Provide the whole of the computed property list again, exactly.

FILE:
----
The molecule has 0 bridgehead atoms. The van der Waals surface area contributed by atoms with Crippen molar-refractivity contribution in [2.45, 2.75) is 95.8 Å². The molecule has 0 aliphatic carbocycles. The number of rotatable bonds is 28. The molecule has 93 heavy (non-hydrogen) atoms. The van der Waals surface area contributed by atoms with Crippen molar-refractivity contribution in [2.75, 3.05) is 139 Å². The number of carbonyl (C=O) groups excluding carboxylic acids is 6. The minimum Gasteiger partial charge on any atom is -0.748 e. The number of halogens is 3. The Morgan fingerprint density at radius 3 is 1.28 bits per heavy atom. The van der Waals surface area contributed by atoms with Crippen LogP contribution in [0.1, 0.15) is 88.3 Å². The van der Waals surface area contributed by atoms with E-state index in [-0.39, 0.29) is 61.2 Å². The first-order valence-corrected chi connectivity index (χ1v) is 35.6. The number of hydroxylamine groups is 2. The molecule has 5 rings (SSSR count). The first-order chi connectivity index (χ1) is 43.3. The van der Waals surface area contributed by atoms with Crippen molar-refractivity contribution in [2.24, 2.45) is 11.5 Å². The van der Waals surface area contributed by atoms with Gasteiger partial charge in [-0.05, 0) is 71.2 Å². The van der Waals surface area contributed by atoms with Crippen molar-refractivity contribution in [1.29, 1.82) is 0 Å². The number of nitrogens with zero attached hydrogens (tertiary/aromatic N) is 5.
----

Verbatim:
The molecule has 0 bridgehead atoms. The van der Waals surface area contributed by atoms with Crippen molar-refractivity contribution in [2.45, 2.75) is 95.8 Å². The molecule has 0 aliphatic carbocycles. The number of rotatable bonds is 28. The molecule has 93 heavy (non-hydrogen) atoms. The van der Waals surface area contributed by atoms with Crippen molar-refractivity contribution in [2.75, 3.05) is 139 Å². The number of carbonyl (C=O) groups excluding carboxylic acids is 6. The minimum Gasteiger partial charge on any atom is -0.748 e. The number of halogens is 3. The Morgan fingerprint density at radius 3 is 1.28 bits per heavy atom. The van der Waals surface area contributed by atoms with Crippen LogP contribution in [0.1, 0.15) is 88.3 Å². The van der Waals surface area contributed by atoms with E-state index in [-0.39, 0.29) is 61.2 Å². The first-order valence-corrected chi connectivity index (χ1v) is 35.6. The number of hydroxylamine groups is 2. The molecule has 5 rings (SSSR count). The first-order chi connectivity index (χ1) is 43.3. The van der Waals surface area contributed by atoms with Crippen molar-refractivity contribution in [2.24, 2.45) is 11.5 Å². The van der Waals surface area contributed by atoms with Gasteiger partial charge in [-0.05, 0) is 71.2 Å². The van der Waals surface area contributed by atoms with Crippen molar-refractivity contribution in [1.29, 1.82) is 0 Å². The number of nitrogens with zero attached hydrogens (tertiary/aromatic N) is 5.